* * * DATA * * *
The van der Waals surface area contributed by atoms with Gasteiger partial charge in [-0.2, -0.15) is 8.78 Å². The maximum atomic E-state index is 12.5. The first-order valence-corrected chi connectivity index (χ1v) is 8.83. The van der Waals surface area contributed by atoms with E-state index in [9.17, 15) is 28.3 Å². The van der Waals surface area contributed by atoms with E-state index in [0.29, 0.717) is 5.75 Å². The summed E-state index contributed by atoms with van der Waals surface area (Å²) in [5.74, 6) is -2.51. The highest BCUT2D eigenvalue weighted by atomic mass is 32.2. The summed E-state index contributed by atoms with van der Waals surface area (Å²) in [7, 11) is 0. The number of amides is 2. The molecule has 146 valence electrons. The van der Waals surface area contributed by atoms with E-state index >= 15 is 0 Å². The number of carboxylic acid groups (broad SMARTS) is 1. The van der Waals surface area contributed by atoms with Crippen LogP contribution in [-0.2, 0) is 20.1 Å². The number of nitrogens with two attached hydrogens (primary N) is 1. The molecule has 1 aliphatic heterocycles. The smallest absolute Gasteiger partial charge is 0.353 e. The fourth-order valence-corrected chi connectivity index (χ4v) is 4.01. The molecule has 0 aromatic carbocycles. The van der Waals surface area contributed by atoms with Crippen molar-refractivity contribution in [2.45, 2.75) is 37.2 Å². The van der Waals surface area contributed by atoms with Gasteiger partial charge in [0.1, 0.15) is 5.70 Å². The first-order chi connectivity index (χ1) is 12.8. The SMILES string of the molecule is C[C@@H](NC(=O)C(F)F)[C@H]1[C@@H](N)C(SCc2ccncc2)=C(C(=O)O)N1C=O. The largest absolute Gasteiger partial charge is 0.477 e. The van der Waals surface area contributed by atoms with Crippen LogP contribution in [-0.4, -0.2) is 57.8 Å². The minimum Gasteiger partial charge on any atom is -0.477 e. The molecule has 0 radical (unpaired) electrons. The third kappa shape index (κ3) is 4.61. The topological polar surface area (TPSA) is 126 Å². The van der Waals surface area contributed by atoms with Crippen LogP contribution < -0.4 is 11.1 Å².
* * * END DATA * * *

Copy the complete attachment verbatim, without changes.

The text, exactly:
The van der Waals surface area contributed by atoms with Gasteiger partial charge in [-0.2, -0.15) is 8.78 Å². The maximum atomic E-state index is 12.5. The first-order valence-corrected chi connectivity index (χ1v) is 8.83. The van der Waals surface area contributed by atoms with E-state index in [9.17, 15) is 28.3 Å². The van der Waals surface area contributed by atoms with E-state index in [0.29, 0.717) is 5.75 Å². The summed E-state index contributed by atoms with van der Waals surface area (Å²) in [5.74, 6) is -2.51. The highest BCUT2D eigenvalue weighted by atomic mass is 32.2. The summed E-state index contributed by atoms with van der Waals surface area (Å²) in [7, 11) is 0. The number of amides is 2. The molecule has 146 valence electrons. The van der Waals surface area contributed by atoms with E-state index >= 15 is 0 Å². The number of carboxylic acid groups (broad SMARTS) is 1. The van der Waals surface area contributed by atoms with Crippen LogP contribution in [-0.2, 0) is 20.1 Å². The number of nitrogens with two attached hydrogens (primary N) is 1. The molecule has 1 aliphatic heterocycles. The smallest absolute Gasteiger partial charge is 0.353 e. The fourth-order valence-corrected chi connectivity index (χ4v) is 4.01. The molecule has 0 aromatic carbocycles. The van der Waals surface area contributed by atoms with Crippen molar-refractivity contribution in [2.45, 2.75) is 37.2 Å². The van der Waals surface area contributed by atoms with Gasteiger partial charge in [0.1, 0.15) is 5.70 Å². The first-order chi connectivity index (χ1) is 12.8. The SMILES string of the molecule is C[C@@H](NC(=O)C(F)F)[C@H]1[C@@H](N)C(SCc2ccncc2)=C(C(=O)O)N1C=O. The largest absolute Gasteiger partial charge is 0.477 e. The van der Waals surface area contributed by atoms with Crippen LogP contribution in [-0.4, -0.2) is 57.8 Å². The minimum Gasteiger partial charge on any atom is -0.477 e. The molecule has 0 radical (unpaired) electrons. The third kappa shape index (κ3) is 4.61. The topological polar surface area (TPSA) is 126 Å². The van der Waals surface area contributed by atoms with Crippen LogP contribution < -0.4 is 11.1 Å².